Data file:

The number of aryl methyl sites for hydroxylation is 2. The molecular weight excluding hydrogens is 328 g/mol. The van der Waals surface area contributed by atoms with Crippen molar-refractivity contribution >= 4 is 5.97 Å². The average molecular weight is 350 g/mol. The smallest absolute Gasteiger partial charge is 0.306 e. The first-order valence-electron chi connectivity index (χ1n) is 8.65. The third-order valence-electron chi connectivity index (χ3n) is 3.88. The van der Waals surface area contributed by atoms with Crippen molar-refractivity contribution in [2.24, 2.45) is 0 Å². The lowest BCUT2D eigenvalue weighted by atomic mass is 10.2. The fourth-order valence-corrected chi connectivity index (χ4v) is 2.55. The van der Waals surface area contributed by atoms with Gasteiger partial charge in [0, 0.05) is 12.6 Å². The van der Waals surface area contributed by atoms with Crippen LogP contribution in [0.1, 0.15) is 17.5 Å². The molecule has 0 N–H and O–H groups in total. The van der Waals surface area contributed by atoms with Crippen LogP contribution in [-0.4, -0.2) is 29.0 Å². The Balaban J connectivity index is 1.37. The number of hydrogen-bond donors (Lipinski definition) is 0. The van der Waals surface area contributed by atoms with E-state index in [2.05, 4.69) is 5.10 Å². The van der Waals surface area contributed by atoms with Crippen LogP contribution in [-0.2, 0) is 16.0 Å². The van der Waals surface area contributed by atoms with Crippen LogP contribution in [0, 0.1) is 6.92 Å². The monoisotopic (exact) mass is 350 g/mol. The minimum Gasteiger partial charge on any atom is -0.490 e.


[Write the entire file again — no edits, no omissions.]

The number of aryl methyl sites for hydroxylation is 2. The molecular weight excluding hydrogens is 328 g/mol. The van der Waals surface area contributed by atoms with Crippen molar-refractivity contribution >= 4 is 5.97 Å². The average molecular weight is 350 g/mol. The smallest absolute Gasteiger partial charge is 0.306 e. The first-order valence-electron chi connectivity index (χ1n) is 8.65. The third-order valence-electron chi connectivity index (χ3n) is 3.88. The van der Waals surface area contributed by atoms with Crippen molar-refractivity contribution in [2.24, 2.45) is 0 Å². The lowest BCUT2D eigenvalue weighted by atomic mass is 10.2. The fourth-order valence-corrected chi connectivity index (χ4v) is 2.55. The van der Waals surface area contributed by atoms with Gasteiger partial charge in [0, 0.05) is 12.6 Å². The van der Waals surface area contributed by atoms with Crippen LogP contribution in [0.1, 0.15) is 17.5 Å². The molecule has 0 N–H and O–H groups in total. The van der Waals surface area contributed by atoms with Crippen LogP contribution in [-0.4, -0.2) is 29.0 Å². The Balaban J connectivity index is 1.37. The number of hydrogen-bond donors (Lipinski definition) is 0. The van der Waals surface area contributed by atoms with E-state index in [2.05, 4.69) is 5.10 Å². The van der Waals surface area contributed by atoms with Crippen LogP contribution in [-0.2, 0) is 16.0 Å². The van der Waals surface area contributed by atoms with Crippen LogP contribution in [0, 0.1) is 6.92 Å². The monoisotopic (exact) mass is 350 g/mol. The minimum Gasteiger partial charge on any atom is -0.490 e.